With all of the media attention Joe Biden has enjoyed this week regarding the enactment of the $1.2 trillion infrastructure bill as a kick-off for his “Build Back Better” spending agenda, it is a bit surprising that no one says anything anymore about the massive $1.9 trillion economic stimulus package passed by the Democratic Congress and the Biden administration back in March.
One of the main excuses that Democrats have rolled out for the stunning defeat of Terry McAuliffe in this month’s Virginia gubernatorial election is that Democrats had not pushed hard enough on “Build Back Better” and had no win to show off to voters. They said this even though they had passed the vast “COVID Relief” bill, which certainly objectively qualified as “sweeping legislation.” That extensive bill meant lots of economic aid for voters and expanded social welfare spending federal programs.
When it was passed, the New York Times described the relief bill as a rapid advance in “progressive priorities” and a realignment of America’s economy and political and social cultures. According to the Times, the bill was made possible by “an energized progressive vanguard” that pulled the Democrats and the Biden administration further to the left, even as Biden had just campaigned for office as a “moderating force.”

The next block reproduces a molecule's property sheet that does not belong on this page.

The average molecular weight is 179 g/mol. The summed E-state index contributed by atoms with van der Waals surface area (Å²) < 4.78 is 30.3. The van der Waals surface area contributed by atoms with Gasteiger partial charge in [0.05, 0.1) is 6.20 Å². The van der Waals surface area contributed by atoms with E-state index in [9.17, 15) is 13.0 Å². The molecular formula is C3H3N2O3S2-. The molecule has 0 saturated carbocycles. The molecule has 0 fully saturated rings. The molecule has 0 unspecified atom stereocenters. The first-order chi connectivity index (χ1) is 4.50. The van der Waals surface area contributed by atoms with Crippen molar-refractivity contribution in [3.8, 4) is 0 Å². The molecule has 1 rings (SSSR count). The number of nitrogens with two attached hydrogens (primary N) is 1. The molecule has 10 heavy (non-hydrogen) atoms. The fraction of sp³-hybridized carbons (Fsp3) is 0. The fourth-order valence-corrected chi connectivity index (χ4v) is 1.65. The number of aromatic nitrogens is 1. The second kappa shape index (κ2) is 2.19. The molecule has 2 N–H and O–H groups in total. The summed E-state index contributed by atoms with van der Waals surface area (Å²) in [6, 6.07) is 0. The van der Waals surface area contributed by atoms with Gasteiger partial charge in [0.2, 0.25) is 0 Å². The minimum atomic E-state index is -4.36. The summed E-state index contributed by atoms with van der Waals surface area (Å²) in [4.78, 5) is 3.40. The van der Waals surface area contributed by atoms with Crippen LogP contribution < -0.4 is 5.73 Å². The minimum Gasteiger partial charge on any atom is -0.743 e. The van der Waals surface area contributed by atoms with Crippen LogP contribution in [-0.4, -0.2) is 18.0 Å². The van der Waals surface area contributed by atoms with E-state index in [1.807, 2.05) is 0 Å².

The paper went on to describe the relief bill as “a revolution in American policy” and a reset of the country’s “political baseline.” It went on to say that the bill compares directly with the work of Congress and Franklin Roosevelt at the beginning of the New Deal, even though the COVID bill dwarfs all of New Deal spending in inflation-adjusted dollars.
New York magazine described the relief bill as the “largest anti-poverty program in a generation.” The magazine went on to glowingly describe Biden’s new cabinet as a “cornucopia of progressive wonks.”
Downplaying the relief bill as Biden, Senate Majority Leader Chuck Schumer, and Speaker Nancy Pelosi got down to work on “Build Back Better” makes sense in the enormous scope of progressive ambitions to move ahead with the Obama mission of “fundamentally transforming” America. The Democrats wanted to keep the audience crying for more, at least its audience of progressives and potentially dependent voters.